What is the difference between POST and PUT?


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Mar 17, 2022

The difference between POST and PUT according to RFC​

According to RFC 2616, § 9.5, POST is used to create a resource:

The POST method is used to request that the origin server accept the entity enclosed in the request as a new subordinate of the resource identified by the Request-URI in the Request-Line.

According to RFC 2616, § 9.6, PUT is used to create or replace a resource:

The PUT method requests that the enclosed entity be stored under the supplied Request-URI. If the Request-URI refers to an already existing resource, the enclosed entity SHOULD be considered as a modified version of the one residing on the origin server. If the Request-URI does not point to an existing resource, and that URI is capable of being defined as a new resource by the requesting user agent, the origin server can create the resource with that URI.

Let's find out which HTTP method should be used to create a resource.​

Or should both be supported?​

Overall, both can be used to create a resource. You need to ask, "what are you performing the action upon?", to distinguish what you should be using. Let's say you're developing an API for asking questions. If you want to use POST, then you would do that to a list of questions. If you want to use PUT, then you would do that to a particular question.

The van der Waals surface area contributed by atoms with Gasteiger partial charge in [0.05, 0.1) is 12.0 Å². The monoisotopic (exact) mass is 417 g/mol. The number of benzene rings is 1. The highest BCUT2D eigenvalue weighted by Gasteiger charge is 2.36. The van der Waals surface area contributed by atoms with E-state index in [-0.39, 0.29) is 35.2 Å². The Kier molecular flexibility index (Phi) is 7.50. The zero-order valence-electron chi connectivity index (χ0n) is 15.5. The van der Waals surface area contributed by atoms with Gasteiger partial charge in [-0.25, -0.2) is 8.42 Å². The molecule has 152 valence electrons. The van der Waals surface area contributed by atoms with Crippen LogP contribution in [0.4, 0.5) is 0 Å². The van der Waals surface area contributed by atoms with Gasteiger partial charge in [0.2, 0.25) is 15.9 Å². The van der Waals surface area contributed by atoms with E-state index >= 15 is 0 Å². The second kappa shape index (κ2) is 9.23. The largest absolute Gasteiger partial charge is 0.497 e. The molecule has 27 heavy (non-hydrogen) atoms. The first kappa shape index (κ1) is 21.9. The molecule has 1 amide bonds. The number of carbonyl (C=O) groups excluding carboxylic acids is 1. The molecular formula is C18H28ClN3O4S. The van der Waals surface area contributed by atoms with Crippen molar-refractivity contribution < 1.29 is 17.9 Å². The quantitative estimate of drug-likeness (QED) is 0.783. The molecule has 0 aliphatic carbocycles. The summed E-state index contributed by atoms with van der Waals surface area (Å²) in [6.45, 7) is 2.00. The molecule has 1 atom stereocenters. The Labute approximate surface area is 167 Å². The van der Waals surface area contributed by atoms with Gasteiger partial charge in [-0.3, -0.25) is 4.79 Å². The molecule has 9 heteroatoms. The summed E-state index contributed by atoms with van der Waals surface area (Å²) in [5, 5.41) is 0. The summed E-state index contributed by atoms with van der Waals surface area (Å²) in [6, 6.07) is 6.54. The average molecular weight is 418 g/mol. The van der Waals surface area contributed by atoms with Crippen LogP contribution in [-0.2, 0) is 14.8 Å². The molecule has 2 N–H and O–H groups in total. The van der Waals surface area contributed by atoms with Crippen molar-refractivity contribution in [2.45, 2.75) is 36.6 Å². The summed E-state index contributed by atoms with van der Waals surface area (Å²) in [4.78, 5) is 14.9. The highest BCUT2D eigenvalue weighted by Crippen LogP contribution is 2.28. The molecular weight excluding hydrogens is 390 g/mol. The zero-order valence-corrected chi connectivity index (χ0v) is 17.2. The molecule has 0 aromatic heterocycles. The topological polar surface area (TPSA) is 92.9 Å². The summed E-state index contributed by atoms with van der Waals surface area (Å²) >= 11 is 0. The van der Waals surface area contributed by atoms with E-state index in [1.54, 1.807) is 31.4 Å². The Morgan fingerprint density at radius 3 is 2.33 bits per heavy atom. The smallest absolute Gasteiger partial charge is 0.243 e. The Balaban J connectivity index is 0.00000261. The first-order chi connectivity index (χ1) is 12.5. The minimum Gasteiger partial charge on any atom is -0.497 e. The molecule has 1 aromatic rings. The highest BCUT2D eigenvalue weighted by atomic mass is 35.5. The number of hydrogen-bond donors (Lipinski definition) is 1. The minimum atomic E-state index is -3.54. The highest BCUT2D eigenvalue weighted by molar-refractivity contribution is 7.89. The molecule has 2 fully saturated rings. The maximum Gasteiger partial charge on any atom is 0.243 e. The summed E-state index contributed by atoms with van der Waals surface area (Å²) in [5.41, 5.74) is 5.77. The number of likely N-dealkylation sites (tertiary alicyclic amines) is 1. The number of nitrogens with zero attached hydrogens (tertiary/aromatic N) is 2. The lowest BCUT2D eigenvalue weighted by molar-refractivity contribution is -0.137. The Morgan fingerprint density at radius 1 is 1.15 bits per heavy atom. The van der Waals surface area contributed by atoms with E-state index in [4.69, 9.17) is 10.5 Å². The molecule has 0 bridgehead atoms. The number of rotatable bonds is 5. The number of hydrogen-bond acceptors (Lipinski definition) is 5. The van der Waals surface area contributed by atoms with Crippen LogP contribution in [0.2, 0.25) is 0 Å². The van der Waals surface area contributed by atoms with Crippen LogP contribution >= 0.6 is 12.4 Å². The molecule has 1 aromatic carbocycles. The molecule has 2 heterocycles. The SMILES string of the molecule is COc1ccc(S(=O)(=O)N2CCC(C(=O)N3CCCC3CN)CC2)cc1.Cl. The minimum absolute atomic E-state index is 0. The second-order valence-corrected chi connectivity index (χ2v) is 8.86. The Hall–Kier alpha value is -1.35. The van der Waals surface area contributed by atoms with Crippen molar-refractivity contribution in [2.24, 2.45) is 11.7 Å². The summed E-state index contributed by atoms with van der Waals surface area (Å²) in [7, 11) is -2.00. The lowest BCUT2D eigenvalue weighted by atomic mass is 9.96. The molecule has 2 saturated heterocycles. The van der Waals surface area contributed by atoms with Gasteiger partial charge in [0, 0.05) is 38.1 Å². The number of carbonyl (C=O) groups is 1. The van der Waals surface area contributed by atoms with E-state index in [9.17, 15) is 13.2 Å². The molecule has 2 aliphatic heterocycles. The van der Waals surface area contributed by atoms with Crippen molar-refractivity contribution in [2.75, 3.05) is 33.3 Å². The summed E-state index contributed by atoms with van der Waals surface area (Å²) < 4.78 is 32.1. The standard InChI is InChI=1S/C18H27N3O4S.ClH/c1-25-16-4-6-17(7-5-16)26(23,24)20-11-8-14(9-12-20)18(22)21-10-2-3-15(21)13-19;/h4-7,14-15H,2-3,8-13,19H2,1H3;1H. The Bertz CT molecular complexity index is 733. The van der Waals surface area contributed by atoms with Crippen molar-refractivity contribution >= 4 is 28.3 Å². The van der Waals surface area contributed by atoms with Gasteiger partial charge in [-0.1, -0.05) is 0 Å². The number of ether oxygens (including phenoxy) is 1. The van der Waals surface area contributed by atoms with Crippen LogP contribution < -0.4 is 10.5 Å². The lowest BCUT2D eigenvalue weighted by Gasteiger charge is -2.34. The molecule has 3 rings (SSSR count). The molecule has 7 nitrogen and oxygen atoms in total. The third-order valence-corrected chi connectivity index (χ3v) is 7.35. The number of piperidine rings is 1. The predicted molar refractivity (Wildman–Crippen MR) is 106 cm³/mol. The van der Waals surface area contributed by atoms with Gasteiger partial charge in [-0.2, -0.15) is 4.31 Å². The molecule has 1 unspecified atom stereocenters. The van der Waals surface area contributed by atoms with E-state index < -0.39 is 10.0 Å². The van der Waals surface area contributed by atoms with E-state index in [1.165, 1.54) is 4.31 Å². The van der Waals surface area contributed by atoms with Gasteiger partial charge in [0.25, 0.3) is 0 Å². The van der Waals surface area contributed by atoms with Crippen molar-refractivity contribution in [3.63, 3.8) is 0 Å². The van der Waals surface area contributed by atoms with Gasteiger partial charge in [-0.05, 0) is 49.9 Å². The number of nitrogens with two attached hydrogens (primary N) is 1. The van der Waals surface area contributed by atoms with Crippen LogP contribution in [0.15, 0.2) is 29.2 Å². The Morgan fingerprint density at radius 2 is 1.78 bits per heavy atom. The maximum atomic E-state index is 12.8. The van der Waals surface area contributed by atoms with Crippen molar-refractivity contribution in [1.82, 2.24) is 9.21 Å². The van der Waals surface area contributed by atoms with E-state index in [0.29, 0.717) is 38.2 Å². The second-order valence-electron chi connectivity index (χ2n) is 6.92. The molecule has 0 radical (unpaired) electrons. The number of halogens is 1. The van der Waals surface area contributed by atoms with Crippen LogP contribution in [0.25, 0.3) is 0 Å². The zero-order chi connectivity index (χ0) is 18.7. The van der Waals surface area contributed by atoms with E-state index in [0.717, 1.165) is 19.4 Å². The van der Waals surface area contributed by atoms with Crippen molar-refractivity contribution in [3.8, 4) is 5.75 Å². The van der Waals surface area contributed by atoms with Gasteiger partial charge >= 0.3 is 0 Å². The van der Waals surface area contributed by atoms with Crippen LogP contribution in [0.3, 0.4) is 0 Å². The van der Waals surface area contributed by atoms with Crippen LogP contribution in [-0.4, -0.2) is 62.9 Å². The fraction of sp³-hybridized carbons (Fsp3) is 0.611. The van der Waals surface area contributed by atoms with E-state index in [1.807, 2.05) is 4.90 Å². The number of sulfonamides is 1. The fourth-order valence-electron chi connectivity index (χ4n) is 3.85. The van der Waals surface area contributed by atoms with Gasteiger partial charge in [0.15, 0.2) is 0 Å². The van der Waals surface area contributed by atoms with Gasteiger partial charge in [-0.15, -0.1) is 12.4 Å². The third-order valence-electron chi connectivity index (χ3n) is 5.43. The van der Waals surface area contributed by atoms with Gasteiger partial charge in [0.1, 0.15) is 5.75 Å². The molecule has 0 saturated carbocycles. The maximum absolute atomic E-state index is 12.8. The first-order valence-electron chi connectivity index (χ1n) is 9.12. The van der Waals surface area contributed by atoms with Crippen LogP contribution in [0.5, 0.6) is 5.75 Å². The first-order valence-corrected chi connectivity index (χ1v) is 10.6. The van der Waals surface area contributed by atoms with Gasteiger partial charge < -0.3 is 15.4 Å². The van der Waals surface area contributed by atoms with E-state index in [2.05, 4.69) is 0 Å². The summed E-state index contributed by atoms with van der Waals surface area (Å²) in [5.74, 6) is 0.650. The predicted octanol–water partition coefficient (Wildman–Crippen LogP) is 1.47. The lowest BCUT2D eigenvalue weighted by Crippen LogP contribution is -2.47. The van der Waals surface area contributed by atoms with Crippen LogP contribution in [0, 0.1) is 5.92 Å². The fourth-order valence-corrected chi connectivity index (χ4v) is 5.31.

POST means "create new" as in "Here is the input for creating a user, create it for me".

POST creates a child resource, so POST to /questions creates a resource that lives under the /questions resource.
Eg. /questions/1. Sending the same post packet twice will create two resources.

PUT means "insert, replace if already exists" as in "Here is the data for user 5".

PUT is for creating or replacing a resource at a URL known by the client. Therefore, PUT is only a candidate for CREATE, where the client already knows the URL before creating the resource. E.g. /questions/50350. The question ID (30350) is used as the resource key.

Some considerations:​

  • PUT is defined to assume idempotency, it replaces the resource with a known URL, if it already exists, so if you send a PUT request twice, it should have no additional effect. Just make sure that the PUT idempotence is actually implemented correctly on the server.

  • Sending a POST request twice with the same data means creating two identical resources with different ids.

  • PUT has mostly been used to update resources (by replacing them in their entireties).

  • Do you name the URL objects you create explicitly or do you allow the server to decide? If you name them, use PUT. If you allow the server to decide, use POST.


General rule: if you know the ID or name of the item, use PUT. If you want the item ID or name to be assigned by the receiving party, use POST.


  • POST to a URL creates a child resource at a server-defined URL.
  • PUT to a URL creates/replaces the resource in its entirety at the client-defined URL.
  • PATCH to a URL updates part of the resource at that client-defined URL.